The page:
Her recent research interests continue her fascination with the transformation of Buddhism in China. She has been conducting a research on the paired worship of Guanyin and Dizang. It studies the pairing of two bodhisattvas, Guanyin and Dizang, in iconography, rituals and temple architectural layout from the tenth century on.
Quite often Japanese religious history has been studied through the application of political terms and periodization. This presentation will approach Japanese pre-modern Buddhism through the lens of ritual and legitimacy. By doing so, we will address the establishment of particular rituals and lineages, connecting these with the institutional and factional network of the state.
Bauer, Mikael. “The Chronicle of Muchimaro.” In: The History of the Fujiwara House, A Study and Annotated Translation of the Tōshi Kaden. Kent, UK: Renaissance Books, 2020, pp. 71-90. (available in E book version through JSTOR)
Bauer, Mikael. “The Yuima-e as Theatre of the State.” The Japanese Journal of Religious Studies, Vol. 38, pp. 161-179, fall 2011.
About the Speaker:
Before graduating from Harvard University in 2011, Mikael Bauer (Belgium) studied pre-modern Japanese Buddhism and History at several Japanese universities. In 2003 he entered Otani University (Kyoto) and a year later he was accepted to Princeton and Harvard. He opted to study under Professor Ryuichi Abe at Harvard and focused on the development of exoteric-esoteric Buddhism in Heian Japan. In order to strengthen his historical skills he studied Japanese pre-modern history under Professor Mikael Adolphson. His dissertation entitled ‘The Power of Ritual’ deals with the ritual history of one of pre-modern Japan’s largest monastic complexes, Kōfukuji. He has published in Monumenta Nipponica, the Japanese Journal of Religious Studies, Pacific World, Etudes Asiatiques and The Journal of Asian Humanities at Kyushu University. He has contributed book chapters on Japanese Buddhism in several volumes and has organized a number of international conferences on pre-modern Japanese religion, history and literature. He was Head of Japanese Studies at the University of Leeds (UK), from 2011 to 2016, and Assistant Professor of Japanese Religions and Chair of the BA program of the School of Religious Studies at McGill University from 2016. His most recent project was the translation of the Fujiwara House Chronicle, the Tōshi Kaden, in April 2020. Currently, he is working on a ritual history of the Fujiwara clan temple, Kōfukuji.
There has been some debate of late about whether or not the Buddhist term smṛti (Pali: sati), commonly translated as “mindfulness,” is properly understood as bare awareness—that is, as a mode of non-conceptual or unmediated cognition. It turns out that the notion of non-conceptual cognition has been a controversial issue among Buddhist exegetes for some two thousand years. Sarvāstivāda Ābhidharmikas grappled with it in their attempts to make sense of immediate sense perception. And Yogācāra and Madhyamaka commentators struggled with it in their debates over the notion of “reflexive awareness” (svasaṃvitti, svasaṃvedana). My talk will focus on why Buddhist exegetes found the problem of non-conceptual cognition (1) of such consequence, and (2) so utterly intractable.
About the speaker
Robert H. Sharf is D.H. Chen Distinguished Professor of Buddhist Studies in the Department of East Asian Languages and Cultures at the University of California, Berkeley, as well as Chair of Berkeley’s Center for Buddhist Studies. He works primarily on medieval Chinese Buddhism but has also published in the areas of Japanese Buddhism, Buddhist art and archaeology, Buddhist modernism, Buddhist philosophy, and methodological issues in the study of religion. He is author of Coming to Terms with Chinese Buddhism: A Reading of the Treasure Store Treatise (2002), and co-editor (with his wife Elizabeth) of Living Images: Japanese Buddhist Icons in Context (2001).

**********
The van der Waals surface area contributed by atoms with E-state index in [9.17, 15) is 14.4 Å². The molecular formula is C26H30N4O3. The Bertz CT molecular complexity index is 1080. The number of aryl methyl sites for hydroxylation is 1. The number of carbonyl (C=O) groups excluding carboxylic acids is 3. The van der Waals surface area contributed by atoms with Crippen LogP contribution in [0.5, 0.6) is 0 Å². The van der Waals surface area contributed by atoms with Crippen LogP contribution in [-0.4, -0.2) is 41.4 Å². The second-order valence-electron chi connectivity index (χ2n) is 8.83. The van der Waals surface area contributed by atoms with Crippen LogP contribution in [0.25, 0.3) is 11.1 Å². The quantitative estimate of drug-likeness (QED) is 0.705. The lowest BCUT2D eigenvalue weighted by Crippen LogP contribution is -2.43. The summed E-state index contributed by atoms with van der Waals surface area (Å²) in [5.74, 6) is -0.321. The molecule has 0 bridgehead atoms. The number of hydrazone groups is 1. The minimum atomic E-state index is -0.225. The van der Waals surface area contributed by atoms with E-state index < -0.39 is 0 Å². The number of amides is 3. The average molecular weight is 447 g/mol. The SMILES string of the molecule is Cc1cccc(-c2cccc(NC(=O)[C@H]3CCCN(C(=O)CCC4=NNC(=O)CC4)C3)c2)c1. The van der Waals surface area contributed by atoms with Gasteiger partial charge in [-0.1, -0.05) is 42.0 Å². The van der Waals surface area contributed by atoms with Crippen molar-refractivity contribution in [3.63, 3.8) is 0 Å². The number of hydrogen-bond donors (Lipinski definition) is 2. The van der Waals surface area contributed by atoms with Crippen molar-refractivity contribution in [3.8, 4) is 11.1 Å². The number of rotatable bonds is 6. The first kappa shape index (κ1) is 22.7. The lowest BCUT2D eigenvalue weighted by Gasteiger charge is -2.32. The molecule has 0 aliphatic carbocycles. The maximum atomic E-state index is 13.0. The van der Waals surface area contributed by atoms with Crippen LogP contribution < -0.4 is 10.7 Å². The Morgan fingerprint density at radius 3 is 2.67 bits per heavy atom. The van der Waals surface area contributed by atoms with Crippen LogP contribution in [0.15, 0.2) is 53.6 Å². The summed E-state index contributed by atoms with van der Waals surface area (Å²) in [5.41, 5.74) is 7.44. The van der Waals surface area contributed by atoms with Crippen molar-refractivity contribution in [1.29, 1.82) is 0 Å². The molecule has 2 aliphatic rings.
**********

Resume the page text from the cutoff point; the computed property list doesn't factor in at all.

Lecture 3.1: Buddhism and the Formation of Modern State (1898-1949)
Lecture 3.2: Buddhism and the Evolution of Religious Policies (1949-2020)
Lecture 3.3: Buddhism in the PRC: Transformation, Rupture, and Revival
Lecture 3.4: “Buddhism for the Human Realm”: From Taixu to Zhao Puchu
Lecture 3.5: Sangha, National Association, and State Corporatism
Lecture 3.6: Lay Movements and Social Engagement
Lecture 3.7: Monastic Economy in the Market with Chinese Characteristics
JI Zhe 汲喆 is professor of sociology at the Institut National des Langues et Civilisations Orientales (Inalco), and Director of Centre d’Etudes Interdisciplinaires sur le Bouddhisme (CEIB) in Paris. His main study areas are Buddhism and the relationship between religion and politics in modern and contemporary China. His recent publications include Religion, modernité et temporalité : une sociologie du bouddhisme chan contemporain (CNRS Editions, 2016), Making Saints in Modern China (co-edited with David Ownby and Vincent Goossaert, Oxford University Press, 2017), Buddhism after Mao: Negotiations, Continuities, and Reinventions (co-edited with Gareth Fisher and André Laliberté, University of Hawai‘i Press, 2019).
Seminar 4.1: Indian Buddhism on the road
Seminar 4.2: Sacred landscape inside the mountain
Seminar 4.3: Life of the Buddha in pictures – just a tale, an ideal role model or an allegory?
Seminar 4.4: Stories of teaching and conversions
Seminar 4.5: Witnessing Buddha’s death
Seminar 4.6: Jātakas – what are they good for?
Seminar 4.7: Meeting a Buddha – becoming a Buddha
Prof. Monika Zin is the head of the research group “Buddhist Murals of Kucha on the Northern Silk Road” at the Saxon Academy of Sciences and Humanities in Leipzig, Germany.
She studied Dramatics, Literature, Art History, and Indology in Krakow and Munich where she also taught Art of South and Central Asia for 25 years.
Zin’s dissertation focussed on the Sanskrit dramas discovered in Trivandrum; for her second dissertation (Habilitation) she studied the paintings at Ajanta. Among her research contributions are monographs (Ajanta – Handbook of the Paintings 2: Devotional and Ornamental Paintings, Wiesbaden 2003; Compassion and Miracles. Difficult conversions and their iconography in Indian Buddhism, Wiesbaden 2007; [with Dieter Schlingloff] Saṃsāracakra. The Wheel of Rebirth in the Indian Tradition, Munich 2007; all written in German; English editions will be published in India) as well as numerous shorter studies on Buddhist narrative art ranging from Kucha in Central Asia to Borobudur on Java. One of her long-term research interests is the art of ancient Āndhradeśa; her book on the stūpa at Kanaganahalli (Karnataka) was published in Delhi in 2018.
Her book Representations of the Parinirvāṇa Story Cycle in Kucha, the second volume of the Leipzig Kucha Studies, will be released later this year.